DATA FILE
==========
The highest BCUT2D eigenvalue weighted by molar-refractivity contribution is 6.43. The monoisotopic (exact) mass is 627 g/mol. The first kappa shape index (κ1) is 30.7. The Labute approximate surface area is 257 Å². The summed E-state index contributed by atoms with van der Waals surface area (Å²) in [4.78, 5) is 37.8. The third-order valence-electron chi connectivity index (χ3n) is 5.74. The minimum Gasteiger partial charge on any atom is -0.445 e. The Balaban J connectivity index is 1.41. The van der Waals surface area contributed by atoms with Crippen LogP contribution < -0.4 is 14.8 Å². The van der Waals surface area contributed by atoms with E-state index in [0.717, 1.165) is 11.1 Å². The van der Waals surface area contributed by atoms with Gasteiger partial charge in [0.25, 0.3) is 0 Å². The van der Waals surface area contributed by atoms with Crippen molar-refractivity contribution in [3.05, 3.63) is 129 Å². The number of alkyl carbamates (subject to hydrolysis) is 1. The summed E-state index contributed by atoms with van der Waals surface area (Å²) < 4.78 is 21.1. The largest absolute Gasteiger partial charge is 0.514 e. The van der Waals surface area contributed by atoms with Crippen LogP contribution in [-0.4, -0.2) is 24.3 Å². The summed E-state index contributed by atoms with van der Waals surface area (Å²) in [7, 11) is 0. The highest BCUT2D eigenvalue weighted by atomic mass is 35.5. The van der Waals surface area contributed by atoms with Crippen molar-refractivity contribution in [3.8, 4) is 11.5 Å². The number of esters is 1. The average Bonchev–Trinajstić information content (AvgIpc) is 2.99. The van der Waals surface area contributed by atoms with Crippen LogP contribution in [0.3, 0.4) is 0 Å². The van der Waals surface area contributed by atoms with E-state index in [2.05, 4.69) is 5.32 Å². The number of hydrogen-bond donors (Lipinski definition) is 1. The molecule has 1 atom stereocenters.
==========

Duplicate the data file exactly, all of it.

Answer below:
The highest BCUT2D eigenvalue weighted by molar-refractivity contribution is 6.43. The monoisotopic (exact) mass is 627 g/mol. The first kappa shape index (κ1) is 30.7. The Labute approximate surface area is 257 Å². The summed E-state index contributed by atoms with van der Waals surface area (Å²) in [4.78, 5) is 37.8. The third-order valence-electron chi connectivity index (χ3n) is 5.74. The minimum Gasteiger partial charge on any atom is -0.445 e. The Balaban J connectivity index is 1.41. The van der Waals surface area contributed by atoms with Crippen LogP contribution < -0.4 is 14.8 Å². The van der Waals surface area contributed by atoms with E-state index in [0.717, 1.165) is 11.1 Å². The van der Waals surface area contributed by atoms with Gasteiger partial charge in [0.25, 0.3) is 0 Å². The van der Waals surface area contributed by atoms with Crippen molar-refractivity contribution in [3.05, 3.63) is 129 Å². The number of alkyl carbamates (subject to hydrolysis) is 1. The summed E-state index contributed by atoms with van der Waals surface area (Å²) < 4.78 is 21.1. The largest absolute Gasteiger partial charge is 0.514 e. The van der Waals surface area contributed by atoms with Crippen LogP contribution in [-0.4, -0.2) is 24.3 Å². The summed E-state index contributed by atoms with van der Waals surface area (Å²) in [7, 11) is 0. The highest BCUT2D eigenvalue weighted by atomic mass is 35.5. The van der Waals surface area contributed by atoms with Crippen molar-refractivity contribution in [3.8, 4) is 11.5 Å². The number of esters is 1. The average Bonchev–Trinajstić information content (AvgIpc) is 2.99. The van der Waals surface area contributed by atoms with Crippen LogP contribution in [0.3, 0.4) is 0 Å². The van der Waals surface area contributed by atoms with E-state index in [2.05, 4.69) is 5.32 Å². The number of hydrogen-bond donors (Lipinski definition) is 1. The molecule has 1 atom stereocenters.